The increase in the apparently apoptotic cells as described earlier prompted us to confirm apoptotic cell death by examining caspase 3 activation. After the treatment of ERAL1 siRNA for 72 h, the cells were lysed and subjected to western blotting. Cleaved caspase 3 or activation of caspase 3 was observed in the ERAL1 knockdown cells (Figure 8B).
Here we have shown that ERAL1 is a mitochondrial ribosome-associated factor and is important for mitochondrial function and cell viability based on the following evidence; (i) ERAL1 is a mitochondrial matrix protein, (ii) ERAL1 is associated with small mitoribosomes including the 12S rRNA, (iii) depletion of ERAL1 impairs the assembly of the small subunit of mitoribosome, inhibits the mitochondrial translation, decreases mitochondrial membrane potential and increases ROS generation and (iv) depletion of ERAL1 severely retards cell growth. One of primary roles of ERAL1 may be in the formation of functional ribosomal small subunits and might be involved in mitochondrial biogenesis and associated with the mitochondrial ribosome during the assembly, rRNA folding and RNA modification.
A direct link between mitochondrial transcription and translation has been demonstrated in Saccharomyces cerevisiae. An amino-terminal domain of mitochondrial RNA polymerase (Rpo41p) is a binding site for Nam1p that is proposed to deliver newly synthesized RNAs to the inner mitochondrial membrane and promote subsequent interactions between gene specific translational activators and ribosomes. Thus the processes of transcription and translation are physically and functionally coupled in S. cerevisiae (26,27).
Proteins co-immunoprecipitated with ERAL1 included putative nucleoid proteins in addition to mitochondrial ribosomal proteins and several translation-associated proteins in HeLa cells (Table 1). Nucleoids are dynamic structures containing mtDNA and proteins, which are involved in maintenance, replication and transcription of mtDNA (13). Coupling of transcription and translation in human mitochondria has been suggested (3). There has been reported interaction of mitochondrial RNA polymerase with a mitoribosomal protein MRPL12. This interaction was shown in vitro to stimulate transcription (28). In a recent report on proteins associated with mitochondrial nucleoids, 15 mitoribosomal proteins were identified along with assorted factors that also function in protein synthesis (29). These results raise the possibility that mitochondrial ribosomal proteins and associated factors are coupled with transcription via transcription-related factors such as TFAM also in higher eukaryotes.
Gohda et al. (21) reported that depletion of chicken ERA protein diminished the growth rate of the cell, accompanied by an accumulation of apoptosis cells. The analysis of cell cycle indicates that the elimination of chicken ERA caused arrest at G1 phase but not at M phase, which suggests a distinct role of chicken ERA in the cell cycle progression from that of bacterial Era protein (21,22). They showed that chicken ERA protein was localized in cytosol in DT40 cells and bound to RNA homopolymer (poly-U). Our experiment showed that human ERAL1 was localized at mitochondrial matrix and associated directly or indirectly with 12S mitochondrial rRNA. Depletion of human ERAL1 also diminished the growth rate of HeLa cell probably by apoptosis. In a eukaryotic cell, ERAL1 may be involved in cell viability and apoptosis at least in part through the mitochondrial function.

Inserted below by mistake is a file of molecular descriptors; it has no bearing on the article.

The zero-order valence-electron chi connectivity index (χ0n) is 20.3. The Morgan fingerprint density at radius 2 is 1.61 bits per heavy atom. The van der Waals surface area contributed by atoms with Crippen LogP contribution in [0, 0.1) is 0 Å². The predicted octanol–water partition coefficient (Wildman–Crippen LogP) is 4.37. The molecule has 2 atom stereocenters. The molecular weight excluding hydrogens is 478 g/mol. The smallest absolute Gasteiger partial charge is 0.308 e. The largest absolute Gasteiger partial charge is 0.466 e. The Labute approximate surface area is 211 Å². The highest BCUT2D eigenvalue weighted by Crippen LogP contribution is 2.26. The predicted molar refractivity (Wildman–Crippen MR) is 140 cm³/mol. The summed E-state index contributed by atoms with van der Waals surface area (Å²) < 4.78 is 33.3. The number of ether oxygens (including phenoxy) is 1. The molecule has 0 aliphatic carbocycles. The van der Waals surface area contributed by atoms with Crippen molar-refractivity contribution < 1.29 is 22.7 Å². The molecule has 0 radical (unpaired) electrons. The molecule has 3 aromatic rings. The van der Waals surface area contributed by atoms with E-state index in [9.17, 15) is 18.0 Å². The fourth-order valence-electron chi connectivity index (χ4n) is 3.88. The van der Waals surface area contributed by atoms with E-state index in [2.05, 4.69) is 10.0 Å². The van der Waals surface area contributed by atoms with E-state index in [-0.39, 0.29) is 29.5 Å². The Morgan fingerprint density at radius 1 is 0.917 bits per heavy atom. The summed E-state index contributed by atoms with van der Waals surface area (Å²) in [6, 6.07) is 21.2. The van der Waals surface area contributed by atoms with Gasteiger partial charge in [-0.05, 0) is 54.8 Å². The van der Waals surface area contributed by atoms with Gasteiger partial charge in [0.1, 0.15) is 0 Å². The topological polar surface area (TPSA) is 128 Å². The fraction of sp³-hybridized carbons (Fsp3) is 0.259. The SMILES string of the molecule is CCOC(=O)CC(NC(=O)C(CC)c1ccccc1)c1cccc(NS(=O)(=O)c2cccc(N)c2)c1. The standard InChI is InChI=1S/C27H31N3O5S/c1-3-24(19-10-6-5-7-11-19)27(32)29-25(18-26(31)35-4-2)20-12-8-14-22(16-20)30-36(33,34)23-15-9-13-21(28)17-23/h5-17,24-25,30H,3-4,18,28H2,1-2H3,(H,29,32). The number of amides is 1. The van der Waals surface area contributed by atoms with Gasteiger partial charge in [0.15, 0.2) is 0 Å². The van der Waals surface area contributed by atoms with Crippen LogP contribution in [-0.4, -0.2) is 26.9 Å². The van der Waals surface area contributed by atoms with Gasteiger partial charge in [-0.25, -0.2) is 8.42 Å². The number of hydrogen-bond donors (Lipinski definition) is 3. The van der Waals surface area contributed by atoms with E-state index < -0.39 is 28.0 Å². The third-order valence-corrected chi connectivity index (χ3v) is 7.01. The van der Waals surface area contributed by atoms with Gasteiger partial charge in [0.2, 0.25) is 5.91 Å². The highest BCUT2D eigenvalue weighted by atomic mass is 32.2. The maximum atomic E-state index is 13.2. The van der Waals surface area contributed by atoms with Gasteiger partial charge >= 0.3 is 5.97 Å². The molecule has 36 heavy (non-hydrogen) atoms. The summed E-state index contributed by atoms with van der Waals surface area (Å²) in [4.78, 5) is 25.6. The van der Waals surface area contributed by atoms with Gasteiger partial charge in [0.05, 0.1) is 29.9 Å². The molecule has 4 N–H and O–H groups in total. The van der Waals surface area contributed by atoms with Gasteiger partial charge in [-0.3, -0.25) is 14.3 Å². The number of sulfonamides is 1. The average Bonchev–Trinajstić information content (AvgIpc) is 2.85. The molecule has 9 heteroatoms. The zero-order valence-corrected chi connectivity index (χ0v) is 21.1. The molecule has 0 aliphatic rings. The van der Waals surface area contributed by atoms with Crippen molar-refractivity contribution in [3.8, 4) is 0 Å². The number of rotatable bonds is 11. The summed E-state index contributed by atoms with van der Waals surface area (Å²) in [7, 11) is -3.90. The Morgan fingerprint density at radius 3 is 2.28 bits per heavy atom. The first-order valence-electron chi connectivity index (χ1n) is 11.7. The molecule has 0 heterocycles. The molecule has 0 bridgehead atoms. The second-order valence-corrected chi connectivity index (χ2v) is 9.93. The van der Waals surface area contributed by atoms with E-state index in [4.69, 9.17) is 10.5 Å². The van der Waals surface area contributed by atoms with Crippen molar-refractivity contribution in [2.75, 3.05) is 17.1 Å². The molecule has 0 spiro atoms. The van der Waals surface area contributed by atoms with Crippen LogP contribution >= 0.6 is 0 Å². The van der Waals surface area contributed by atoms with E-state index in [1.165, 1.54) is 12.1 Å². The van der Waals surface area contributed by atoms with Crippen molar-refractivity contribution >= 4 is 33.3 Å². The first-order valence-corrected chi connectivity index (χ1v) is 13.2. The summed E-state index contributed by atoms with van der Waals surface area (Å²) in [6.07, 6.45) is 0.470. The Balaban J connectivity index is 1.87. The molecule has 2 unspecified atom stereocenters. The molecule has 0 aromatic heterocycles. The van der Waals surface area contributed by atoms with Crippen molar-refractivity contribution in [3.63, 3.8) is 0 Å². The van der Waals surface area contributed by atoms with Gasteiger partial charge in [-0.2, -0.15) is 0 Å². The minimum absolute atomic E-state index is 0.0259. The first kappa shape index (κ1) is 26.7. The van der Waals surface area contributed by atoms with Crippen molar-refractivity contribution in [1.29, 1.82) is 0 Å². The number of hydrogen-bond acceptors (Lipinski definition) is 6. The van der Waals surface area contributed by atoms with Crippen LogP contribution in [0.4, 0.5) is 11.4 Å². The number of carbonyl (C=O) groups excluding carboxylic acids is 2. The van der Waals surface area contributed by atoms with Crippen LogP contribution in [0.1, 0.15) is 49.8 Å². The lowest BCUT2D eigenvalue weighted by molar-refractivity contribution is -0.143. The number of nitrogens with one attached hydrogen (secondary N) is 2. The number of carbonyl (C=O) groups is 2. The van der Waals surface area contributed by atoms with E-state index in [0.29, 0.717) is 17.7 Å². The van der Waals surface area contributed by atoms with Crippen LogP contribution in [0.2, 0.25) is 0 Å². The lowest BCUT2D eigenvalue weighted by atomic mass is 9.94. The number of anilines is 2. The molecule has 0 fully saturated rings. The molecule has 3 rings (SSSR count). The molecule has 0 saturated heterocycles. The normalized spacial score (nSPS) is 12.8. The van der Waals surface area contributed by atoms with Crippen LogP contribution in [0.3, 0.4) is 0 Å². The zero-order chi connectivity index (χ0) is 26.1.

The human mitochondrial ribosome recycling factor is essential for cell viability (30). Rorbach et al. (30) cloned the putative mitochondrial recycling factor, mtRRF and showed that the protein could associate with mitoribosomes. Depletion of mtRRF was lethal, causing initially mitochondrial dysmorphism, aggregation of mitoribosome, elevated mitochondrial ROS and loss of OXPHOS complexes. The phenotypes caused by ERAL1 depletion resemble to those by mtRRF, suggesting that ERAL1 and mtRRF share the some functions or cooperate in mitochondrial ribosomes.
Mitochondrial nucleoids include not only factors involved in replication and transcription but also structural proteins required for mtDNA maintenance. Recently, Wang and Bogenhagen (31) reported that EF-Tu, LRP130, ATAD3 and DHX30 were TFAM- and mtSSB-associated proteins. EF-Tu is a translation elongation factor with significant homology to its prokaryote counterparts. Previously we have isolated several proteins such as ERAL1, EF-Tu, LRP130 and Hsp60 by co-immunoprecipitaion with TFAM (17). Thus, the nucleoides harbour the proteins related to translation in addition to transcription, replication and mtDNA maintenance.
In E. coli RbfA (ribosome-binding factor A) is essential for cell growth at low temperature (32,33). RbfA is a bacterial cold shock response protein, required for an efficient processing of the 5′ end of the 16S ribosomal RNA during assembly of the small (30S) ribosomal subunit. RbfA binds to the 30S subunit in a position overlapping the binding site of the A and P sites for tRNAs. RbfA has an important role in maturation of the 30S subunit and is involved in translational advantage under conditions of cold shock. It is demonstrated that Era and RbfA have an overlapping function that is essential for the ribosome biogenesis (32). Mammalian ERAL1 is also likely to bind 12S rRNA, is associated with the small subunit of mitochondrial ribosome, and is involved in the ribosomal assembly. Considering the importance of ERAL1 for cell viability, it might be also involved in stress response like RbfA.